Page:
The reporting form goes out next January so before you pay her one more nickel have her fill out a W-9 or W-8 form whichever is appropriate.
Form W9 is intended for US persons. https://www.irs.gov/forms-pubs/about-form-w-9
The equivalent form that applies to non-US persons is W8-BEN (for individuals) and W8-BEN-E (for entities). https://americansoverseas.org/en/knowledge-centre/filing-tax-returns/what-is-w8/
I would HIGHLY suggest you seek professional help in your local jurisdiction immediately, if not sooner. There's quite a lot that you're not aware of, and even more than I am not aware of. But for what I do know, you need to start by reading two documents. One is at https://www.foundation.sdsu.edu/payroll_tax_labor_faqs.html and will *maybe* help you with determining if you have to issue a W-2, (or 1099-MISC in your case) or a 1042-S. I am not aware of how the tax treaty between China and the U.S. will affect you here. So I can't stress the importance of this.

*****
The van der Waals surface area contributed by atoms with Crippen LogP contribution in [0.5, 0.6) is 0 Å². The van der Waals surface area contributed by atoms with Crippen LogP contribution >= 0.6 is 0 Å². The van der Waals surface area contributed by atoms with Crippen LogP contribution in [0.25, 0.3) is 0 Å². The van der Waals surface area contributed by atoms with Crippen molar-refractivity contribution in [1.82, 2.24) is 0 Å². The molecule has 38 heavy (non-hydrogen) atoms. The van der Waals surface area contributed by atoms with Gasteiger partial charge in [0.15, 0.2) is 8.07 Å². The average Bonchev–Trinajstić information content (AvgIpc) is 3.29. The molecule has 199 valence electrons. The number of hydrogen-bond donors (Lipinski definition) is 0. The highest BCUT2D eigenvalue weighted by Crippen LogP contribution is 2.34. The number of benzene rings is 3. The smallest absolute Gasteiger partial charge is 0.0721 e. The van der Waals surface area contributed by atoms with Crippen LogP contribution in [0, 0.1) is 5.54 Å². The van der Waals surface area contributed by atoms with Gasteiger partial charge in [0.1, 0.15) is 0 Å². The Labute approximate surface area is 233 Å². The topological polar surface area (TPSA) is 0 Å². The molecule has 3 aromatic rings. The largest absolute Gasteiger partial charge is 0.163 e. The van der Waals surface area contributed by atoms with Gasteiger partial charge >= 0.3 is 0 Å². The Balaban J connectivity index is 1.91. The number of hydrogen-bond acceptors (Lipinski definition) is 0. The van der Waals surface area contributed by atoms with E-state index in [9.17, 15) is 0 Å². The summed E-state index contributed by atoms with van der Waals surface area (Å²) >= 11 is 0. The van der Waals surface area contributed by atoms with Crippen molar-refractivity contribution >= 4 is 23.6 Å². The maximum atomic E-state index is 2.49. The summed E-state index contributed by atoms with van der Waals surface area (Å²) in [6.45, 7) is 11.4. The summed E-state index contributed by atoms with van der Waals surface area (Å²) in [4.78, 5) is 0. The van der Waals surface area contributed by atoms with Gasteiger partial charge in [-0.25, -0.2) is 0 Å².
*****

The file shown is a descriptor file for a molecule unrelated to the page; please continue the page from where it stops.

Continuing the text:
Also, if the Chinese national will be departing the country this year, they can't leave until they have clearance from the IRS. If that clearance is held up because of "YOU", then "YOU" may have legal issues that could potentially go beyond the IRS. For this, read the page at https://www.irs.gov/individuals/international-taxpayers/taxation-of-nonresident-aliens Pay particular attention to the section for "Departing Aliens"
THen to add to the potential frustration, if your state taxes personal income, that could be another issue in and of itself for all I know.
In conclusion, I know very little (if anything) about the application of tax law to foreign nationals. I know just enough to realize that I can't provide you any definitive answers, and enough to know that if you don't get educated or seek professional help, your could find yourself in a never-ending nightmare with the IRS, and also potentially with other legal issues having nothing to do with the IRS. So professional help is highly recommended here.
I think it is likely that you need to use the 1042-S and take backup withholding. The rate would be 30% unless the student claims something different on their W-8BEN, in which case you can rely on their certification. If that is the case, the payment would be due to the IRS by January 31, because you will file or e-file the 1042-S with one copy to the payee and one copy to the IRS with the payment. The payee would claim a refund by filing a tax return.
But I also agree that you may need some direct legal advice.